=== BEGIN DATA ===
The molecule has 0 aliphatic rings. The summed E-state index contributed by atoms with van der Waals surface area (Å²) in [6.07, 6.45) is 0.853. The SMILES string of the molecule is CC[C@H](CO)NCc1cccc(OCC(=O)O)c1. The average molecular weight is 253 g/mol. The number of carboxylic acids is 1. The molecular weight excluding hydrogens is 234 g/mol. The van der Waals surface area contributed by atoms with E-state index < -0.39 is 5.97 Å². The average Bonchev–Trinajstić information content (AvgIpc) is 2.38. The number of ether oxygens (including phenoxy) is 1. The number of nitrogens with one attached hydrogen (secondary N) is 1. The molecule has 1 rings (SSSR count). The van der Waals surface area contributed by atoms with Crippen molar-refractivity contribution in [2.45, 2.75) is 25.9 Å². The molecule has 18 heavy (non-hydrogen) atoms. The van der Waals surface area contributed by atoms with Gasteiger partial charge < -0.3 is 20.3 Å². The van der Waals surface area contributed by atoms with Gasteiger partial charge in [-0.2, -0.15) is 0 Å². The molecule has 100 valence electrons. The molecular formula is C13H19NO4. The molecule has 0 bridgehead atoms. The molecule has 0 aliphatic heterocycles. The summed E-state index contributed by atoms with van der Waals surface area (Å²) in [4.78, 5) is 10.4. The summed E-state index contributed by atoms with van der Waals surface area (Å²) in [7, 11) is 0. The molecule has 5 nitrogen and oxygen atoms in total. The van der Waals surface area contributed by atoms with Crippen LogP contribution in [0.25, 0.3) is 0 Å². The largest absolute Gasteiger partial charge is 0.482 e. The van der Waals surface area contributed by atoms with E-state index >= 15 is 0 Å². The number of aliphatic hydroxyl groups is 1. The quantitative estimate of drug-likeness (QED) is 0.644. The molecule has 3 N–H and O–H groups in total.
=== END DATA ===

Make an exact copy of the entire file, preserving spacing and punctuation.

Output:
The molecule has 0 aliphatic rings. The summed E-state index contributed by atoms with van der Waals surface area (Å²) in [6.07, 6.45) is 0.853. The SMILES string of the molecule is CC[C@H](CO)NCc1cccc(OCC(=O)O)c1. The average molecular weight is 253 g/mol. The number of carboxylic acids is 1. The molecular weight excluding hydrogens is 234 g/mol. The van der Waals surface area contributed by atoms with E-state index < -0.39 is 5.97 Å². The average Bonchev–Trinajstić information content (AvgIpc) is 2.38. The number of ether oxygens (including phenoxy) is 1. The number of nitrogens with one attached hydrogen (secondary N) is 1. The molecule has 1 rings (SSSR count). The van der Waals surface area contributed by atoms with Crippen molar-refractivity contribution in [2.45, 2.75) is 25.9 Å². The molecule has 18 heavy (non-hydrogen) atoms. The van der Waals surface area contributed by atoms with Gasteiger partial charge < -0.3 is 20.3 Å². The van der Waals surface area contributed by atoms with Gasteiger partial charge in [-0.2, -0.15) is 0 Å². The molecule has 100 valence electrons. The molecular formula is C13H19NO4. The molecule has 0 bridgehead atoms. The molecule has 0 aliphatic heterocycles. The summed E-state index contributed by atoms with van der Waals surface area (Å²) in [4.78, 5) is 10.4. The summed E-state index contributed by atoms with van der Waals surface area (Å²) in [7, 11) is 0. The molecule has 5 nitrogen and oxygen atoms in total. The van der Waals surface area contributed by atoms with Crippen LogP contribution in [0.25, 0.3) is 0 Å². The largest absolute Gasteiger partial charge is 0.482 e. The van der Waals surface area contributed by atoms with E-state index >= 15 is 0 Å². The number of aliphatic hydroxyl groups is 1. The quantitative estimate of drug-likeness (QED) is 0.644. The molecule has 3 N–H and O–H groups in total.